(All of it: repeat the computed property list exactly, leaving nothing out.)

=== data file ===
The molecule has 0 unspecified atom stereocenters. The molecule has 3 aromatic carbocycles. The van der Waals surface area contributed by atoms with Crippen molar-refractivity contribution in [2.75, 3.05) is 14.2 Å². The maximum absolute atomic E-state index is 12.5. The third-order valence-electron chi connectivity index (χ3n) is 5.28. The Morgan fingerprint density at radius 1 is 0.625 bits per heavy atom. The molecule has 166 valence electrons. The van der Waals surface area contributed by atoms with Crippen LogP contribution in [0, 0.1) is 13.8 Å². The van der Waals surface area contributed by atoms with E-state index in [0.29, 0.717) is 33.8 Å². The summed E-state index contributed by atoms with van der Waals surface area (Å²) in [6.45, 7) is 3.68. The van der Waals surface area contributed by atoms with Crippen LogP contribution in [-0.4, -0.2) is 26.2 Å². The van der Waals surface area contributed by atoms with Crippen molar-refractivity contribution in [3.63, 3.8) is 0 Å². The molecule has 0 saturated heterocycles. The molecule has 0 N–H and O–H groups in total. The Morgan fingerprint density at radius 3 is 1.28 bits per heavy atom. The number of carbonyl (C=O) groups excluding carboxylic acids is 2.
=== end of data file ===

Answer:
The molecule has 0 unspecified atom stereocenters. The molecule has 3 aromatic carbocycles. The van der Waals surface area contributed by atoms with Crippen molar-refractivity contribution in [2.75, 3.05) is 14.2 Å². The maximum absolute atomic E-state index is 12.5. The third-order valence-electron chi connectivity index (χ3n) is 5.28. The Morgan fingerprint density at radius 1 is 0.625 bits per heavy atom. The molecule has 166 valence electrons. The van der Waals surface area contributed by atoms with Crippen LogP contribution in [0, 0.1) is 13.8 Å². The van der Waals surface area contributed by atoms with E-state index in [0.29, 0.717) is 33.8 Å². The summed E-state index contributed by atoms with van der Waals surface area (Å²) in [6.45, 7) is 3.68. The van der Waals surface area contributed by atoms with Crippen LogP contribution in [-0.4, -0.2) is 26.2 Å². The van der Waals surface area contributed by atoms with Crippen molar-refractivity contribution in [3.63, 3.8) is 0 Å². The molecule has 0 saturated heterocycles. The molecule has 0 N–H and O–H groups in total. The Morgan fingerprint density at radius 3 is 1.28 bits per heavy atom. The number of carbonyl (C=O) groups excluding carboxylic acids is 2.